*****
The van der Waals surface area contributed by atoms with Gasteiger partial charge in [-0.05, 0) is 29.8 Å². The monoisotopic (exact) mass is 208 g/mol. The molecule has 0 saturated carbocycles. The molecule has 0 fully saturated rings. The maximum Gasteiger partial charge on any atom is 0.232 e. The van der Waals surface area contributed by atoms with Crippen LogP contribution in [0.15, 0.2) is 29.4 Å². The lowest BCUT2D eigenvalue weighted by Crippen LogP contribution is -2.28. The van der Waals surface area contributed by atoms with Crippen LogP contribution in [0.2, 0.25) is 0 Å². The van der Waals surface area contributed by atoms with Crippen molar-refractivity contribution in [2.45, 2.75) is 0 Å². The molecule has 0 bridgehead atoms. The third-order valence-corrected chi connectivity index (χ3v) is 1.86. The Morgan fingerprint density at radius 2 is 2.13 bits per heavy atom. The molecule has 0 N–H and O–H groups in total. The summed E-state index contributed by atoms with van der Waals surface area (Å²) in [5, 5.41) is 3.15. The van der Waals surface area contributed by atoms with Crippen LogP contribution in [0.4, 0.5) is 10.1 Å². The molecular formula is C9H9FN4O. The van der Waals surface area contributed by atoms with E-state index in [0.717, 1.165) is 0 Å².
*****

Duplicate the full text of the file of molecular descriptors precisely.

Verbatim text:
The van der Waals surface area contributed by atoms with Gasteiger partial charge in [-0.05, 0) is 29.8 Å². The monoisotopic (exact) mass is 208 g/mol. The molecule has 0 saturated carbocycles. The molecule has 0 fully saturated rings. The maximum Gasteiger partial charge on any atom is 0.232 e. The van der Waals surface area contributed by atoms with Crippen LogP contribution in [0.15, 0.2) is 29.4 Å². The lowest BCUT2D eigenvalue weighted by Crippen LogP contribution is -2.28. The van der Waals surface area contributed by atoms with Crippen LogP contribution in [0.2, 0.25) is 0 Å². The van der Waals surface area contributed by atoms with Crippen molar-refractivity contribution in [2.45, 2.75) is 0 Å². The molecule has 0 bridgehead atoms. The third-order valence-corrected chi connectivity index (χ3v) is 1.86. The Morgan fingerprint density at radius 2 is 2.13 bits per heavy atom. The molecule has 0 N–H and O–H groups in total. The summed E-state index contributed by atoms with van der Waals surface area (Å²) in [5, 5.41) is 3.15. The van der Waals surface area contributed by atoms with Crippen LogP contribution in [0.4, 0.5) is 10.1 Å². The molecular formula is C9H9FN4O. The van der Waals surface area contributed by atoms with E-state index in [0.717, 1.165) is 0 Å².